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Your views: on "announce and defend", school zones and climate change

Reader contributions

Today, readers question the furore over school zone changes and offer more views on the Adelaide Oval hotel, South Australia’s climate change role, dairy farmers and more.

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School zones aren’t a matter for politics

Commenting on the story: Richardson: Libs on highway to political danger zone

I want to challenge Tom Richardson’s take on “announce and defend”. Apart from anything else, in Rann’s time it was mostly “announce and commend” (as in “hey everybody, look at this great thing I’m taking credit for”) followed by “defend” – ie where scorn was heaped on anyone who didn’t embrace Rann’s characterisation. Anyway, thankfully that’s in the past.

Really where I’m coming from is that the determination and announcement of school zones isn’t actually a matter for politicians and it’s better it not become so. It is no more the province of “debate and decide” than it is of “announce and defend”.

What ought to be the province of “debate and decide” is whether we have zoning at all. If we imagined that all schools were equal, it would make sense. If we want to mask the fact that they are not and stop parents from voting with their feet, it also makes sense.

My proposition is that we drop zoning altogether and focus on ensuring that parents don’t have any reason to vote with their feet. Let us debate and decide. – Rob Silva

I don’t understand why some are moaning about school zone changes. We are so lucky to have our child’s education provided at no cost, wherever one lives. I have never before heard of anyone complaining about something they get for free.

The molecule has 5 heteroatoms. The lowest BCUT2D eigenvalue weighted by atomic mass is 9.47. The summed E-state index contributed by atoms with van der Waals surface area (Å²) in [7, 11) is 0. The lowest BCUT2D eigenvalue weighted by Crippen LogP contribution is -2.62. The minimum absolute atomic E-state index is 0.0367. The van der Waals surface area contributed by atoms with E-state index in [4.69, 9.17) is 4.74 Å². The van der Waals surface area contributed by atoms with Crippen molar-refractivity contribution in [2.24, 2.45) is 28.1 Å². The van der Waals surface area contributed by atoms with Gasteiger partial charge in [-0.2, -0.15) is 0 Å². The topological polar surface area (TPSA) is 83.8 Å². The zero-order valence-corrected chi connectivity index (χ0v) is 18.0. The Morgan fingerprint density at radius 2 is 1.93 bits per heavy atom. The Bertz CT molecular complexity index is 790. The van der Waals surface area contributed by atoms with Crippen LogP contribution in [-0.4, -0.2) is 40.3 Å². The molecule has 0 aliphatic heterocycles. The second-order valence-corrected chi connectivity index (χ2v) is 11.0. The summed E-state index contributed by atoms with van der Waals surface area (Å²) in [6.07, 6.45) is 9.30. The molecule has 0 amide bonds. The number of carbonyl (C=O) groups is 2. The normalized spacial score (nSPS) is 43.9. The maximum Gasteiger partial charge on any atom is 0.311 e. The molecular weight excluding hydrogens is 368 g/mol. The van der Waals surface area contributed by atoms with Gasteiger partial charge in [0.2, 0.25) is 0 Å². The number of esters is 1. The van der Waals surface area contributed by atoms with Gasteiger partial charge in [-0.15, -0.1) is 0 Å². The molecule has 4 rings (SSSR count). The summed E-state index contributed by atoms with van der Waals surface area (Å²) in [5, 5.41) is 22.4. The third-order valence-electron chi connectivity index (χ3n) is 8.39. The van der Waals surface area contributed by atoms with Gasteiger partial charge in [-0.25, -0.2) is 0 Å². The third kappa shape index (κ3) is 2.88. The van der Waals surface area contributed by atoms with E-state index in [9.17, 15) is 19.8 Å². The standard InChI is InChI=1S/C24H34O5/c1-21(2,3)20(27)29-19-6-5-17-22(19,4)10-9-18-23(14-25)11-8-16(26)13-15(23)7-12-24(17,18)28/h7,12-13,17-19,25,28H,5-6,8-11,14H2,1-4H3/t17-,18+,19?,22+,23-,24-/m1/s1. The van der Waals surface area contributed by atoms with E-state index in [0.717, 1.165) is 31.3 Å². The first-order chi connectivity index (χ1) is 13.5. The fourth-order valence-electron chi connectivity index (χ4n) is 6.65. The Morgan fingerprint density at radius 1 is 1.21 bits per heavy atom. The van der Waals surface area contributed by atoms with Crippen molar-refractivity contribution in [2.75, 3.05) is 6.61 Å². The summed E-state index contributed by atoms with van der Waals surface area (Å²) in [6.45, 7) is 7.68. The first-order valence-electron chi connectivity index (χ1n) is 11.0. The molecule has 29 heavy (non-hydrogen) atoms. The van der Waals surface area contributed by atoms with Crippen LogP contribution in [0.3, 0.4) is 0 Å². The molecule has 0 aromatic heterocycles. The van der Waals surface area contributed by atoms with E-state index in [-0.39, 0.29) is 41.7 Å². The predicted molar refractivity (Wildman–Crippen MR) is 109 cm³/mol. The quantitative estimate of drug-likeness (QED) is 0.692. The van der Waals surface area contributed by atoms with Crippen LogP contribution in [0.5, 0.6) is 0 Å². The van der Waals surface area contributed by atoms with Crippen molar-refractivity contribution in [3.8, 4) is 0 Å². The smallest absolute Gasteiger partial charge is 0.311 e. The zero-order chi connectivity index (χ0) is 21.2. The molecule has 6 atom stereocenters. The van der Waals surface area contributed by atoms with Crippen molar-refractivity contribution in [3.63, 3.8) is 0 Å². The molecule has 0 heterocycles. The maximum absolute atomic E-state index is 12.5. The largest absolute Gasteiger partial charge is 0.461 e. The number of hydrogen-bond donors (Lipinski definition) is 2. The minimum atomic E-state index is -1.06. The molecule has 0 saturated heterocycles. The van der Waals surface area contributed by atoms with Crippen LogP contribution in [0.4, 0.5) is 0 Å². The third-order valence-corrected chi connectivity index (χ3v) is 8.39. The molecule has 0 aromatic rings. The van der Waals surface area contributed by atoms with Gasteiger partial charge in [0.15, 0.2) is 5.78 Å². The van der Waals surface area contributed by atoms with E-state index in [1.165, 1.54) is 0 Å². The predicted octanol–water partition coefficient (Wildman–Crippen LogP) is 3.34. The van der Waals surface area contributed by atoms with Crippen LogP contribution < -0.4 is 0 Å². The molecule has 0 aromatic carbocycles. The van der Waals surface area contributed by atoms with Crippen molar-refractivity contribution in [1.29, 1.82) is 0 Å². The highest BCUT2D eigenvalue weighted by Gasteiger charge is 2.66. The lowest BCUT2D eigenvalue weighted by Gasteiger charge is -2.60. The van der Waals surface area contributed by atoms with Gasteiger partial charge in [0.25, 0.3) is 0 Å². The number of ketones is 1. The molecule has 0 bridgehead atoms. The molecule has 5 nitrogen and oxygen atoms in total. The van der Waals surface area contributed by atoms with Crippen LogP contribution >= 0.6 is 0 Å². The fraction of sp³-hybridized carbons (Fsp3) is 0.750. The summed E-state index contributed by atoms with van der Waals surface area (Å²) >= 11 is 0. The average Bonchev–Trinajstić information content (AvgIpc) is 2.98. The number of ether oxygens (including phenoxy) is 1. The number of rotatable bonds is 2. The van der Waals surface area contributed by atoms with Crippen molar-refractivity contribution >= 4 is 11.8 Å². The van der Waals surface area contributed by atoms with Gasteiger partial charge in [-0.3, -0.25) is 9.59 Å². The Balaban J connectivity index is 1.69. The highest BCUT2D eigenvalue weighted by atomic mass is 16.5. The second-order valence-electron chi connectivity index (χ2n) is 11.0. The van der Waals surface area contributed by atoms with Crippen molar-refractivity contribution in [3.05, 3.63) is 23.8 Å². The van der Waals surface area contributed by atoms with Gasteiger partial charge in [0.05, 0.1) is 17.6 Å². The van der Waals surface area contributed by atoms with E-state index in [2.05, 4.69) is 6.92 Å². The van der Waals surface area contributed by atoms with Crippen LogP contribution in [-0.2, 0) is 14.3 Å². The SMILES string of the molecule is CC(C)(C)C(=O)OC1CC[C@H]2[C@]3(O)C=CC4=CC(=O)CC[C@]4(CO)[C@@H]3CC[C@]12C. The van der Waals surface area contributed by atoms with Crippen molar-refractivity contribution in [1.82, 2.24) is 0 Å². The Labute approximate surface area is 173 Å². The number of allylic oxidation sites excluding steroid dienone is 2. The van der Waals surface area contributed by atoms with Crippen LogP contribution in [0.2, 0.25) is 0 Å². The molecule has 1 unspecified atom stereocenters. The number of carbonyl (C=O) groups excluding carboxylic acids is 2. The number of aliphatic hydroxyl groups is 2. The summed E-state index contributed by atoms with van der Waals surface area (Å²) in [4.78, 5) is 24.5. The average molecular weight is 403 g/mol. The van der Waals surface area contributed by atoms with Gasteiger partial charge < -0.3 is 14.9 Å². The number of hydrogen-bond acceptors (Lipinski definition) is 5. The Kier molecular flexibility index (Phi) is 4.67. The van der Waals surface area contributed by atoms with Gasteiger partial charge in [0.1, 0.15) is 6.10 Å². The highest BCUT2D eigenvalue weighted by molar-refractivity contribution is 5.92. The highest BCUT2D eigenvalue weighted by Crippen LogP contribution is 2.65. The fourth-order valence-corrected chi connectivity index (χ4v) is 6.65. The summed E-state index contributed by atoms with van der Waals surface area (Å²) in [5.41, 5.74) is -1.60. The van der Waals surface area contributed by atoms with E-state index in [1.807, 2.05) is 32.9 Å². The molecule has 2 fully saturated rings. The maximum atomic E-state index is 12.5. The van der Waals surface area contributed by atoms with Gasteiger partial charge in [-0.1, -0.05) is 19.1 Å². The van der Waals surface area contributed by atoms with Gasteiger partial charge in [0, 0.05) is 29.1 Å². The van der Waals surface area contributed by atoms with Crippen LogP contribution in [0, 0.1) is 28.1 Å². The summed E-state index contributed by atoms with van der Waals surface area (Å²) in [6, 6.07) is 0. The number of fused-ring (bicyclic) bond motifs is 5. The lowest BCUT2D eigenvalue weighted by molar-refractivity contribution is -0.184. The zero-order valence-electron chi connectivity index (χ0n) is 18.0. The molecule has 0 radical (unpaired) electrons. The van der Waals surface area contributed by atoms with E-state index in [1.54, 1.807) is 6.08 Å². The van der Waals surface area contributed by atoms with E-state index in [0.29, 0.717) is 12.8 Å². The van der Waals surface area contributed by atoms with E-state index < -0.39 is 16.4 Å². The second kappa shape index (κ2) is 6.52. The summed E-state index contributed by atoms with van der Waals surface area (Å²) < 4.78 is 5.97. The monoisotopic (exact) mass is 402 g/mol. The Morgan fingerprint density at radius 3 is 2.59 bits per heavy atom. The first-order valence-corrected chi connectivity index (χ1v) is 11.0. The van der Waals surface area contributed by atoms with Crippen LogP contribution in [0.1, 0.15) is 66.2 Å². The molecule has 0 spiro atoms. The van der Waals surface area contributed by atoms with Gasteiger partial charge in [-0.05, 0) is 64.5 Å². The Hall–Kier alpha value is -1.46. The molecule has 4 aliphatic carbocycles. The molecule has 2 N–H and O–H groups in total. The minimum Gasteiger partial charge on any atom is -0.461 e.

If a school has a certain capacity, then that’s that. Some even claim to have paid a lot of extra money to live in the zone – if so, maybe they could have afforded a moderately priced private school instead. It’s a “first world problem” and certainly nothing to get cranky with the Minister about. – Michael Gilbert

The Oval

My only real objection to a hotel at Adelaide Oval is the unfair advantage its establishment has over existing businesses, none of which, as far as I know, have built on free real estate and/or with State Government support, in the form of loan guarantee.

In the matter of dairy farmers, tough as it sounds, subsidies are not the answer. The industry has obviously changed. Apparently, our national herd is just too large, leading to overproduction. Subsidies severely damaged the wool industry over decades. – Jim Breeze

How can the local affect the global?

Commenting on the story: Haese flags priorities in climate change role

Martin Haese says: “It’s really important that we have metrics and measures in place so we can almost have an apples for apples comparison over time so we can measure the progress that we make as a state.”

How is he going to measure progress in reducing global temperatures, the real alleged target, rather than simply reducing SA’s carbon dioxide production? Can’t be done. – Peter Carson

The age of entitlement is far from over

Commenting on the story: Hockey conflict of interest claim over travel affair

Mr Hockey – wasn’t he quoted as telling Australians “the age of entitlement is over” and to be a “nation of lifters and not leaners”? He may have been quoted out of context, but on the face of his employment history, I’d like to have him over for a dinner party to explain his comments in person.

Senator Cormann – I’d think that the vast majority of Australians flying overseas would know if they’d paid for their airfares. Shades of Bronwyn Bishop!

It seems there are politicians of all persuasions who just don’t seem to get it. It’s not that hard. – Rob Woodward

Australia is facing a cataclysmic bushfire on all fronts. And both political parties are starting spot fires.Mike Lesiw 

InDaily’s new approach to comments

Just some feedback. I love this ‘new’ way of doing comments. I’m interested in feedback and comments but, in recent times, as you noted, I’ve found it not worth bothering – at best I’d skim and read if something catches my eye. Now it’s become worth reading again. So thumbs up from me. – Russ Talbot

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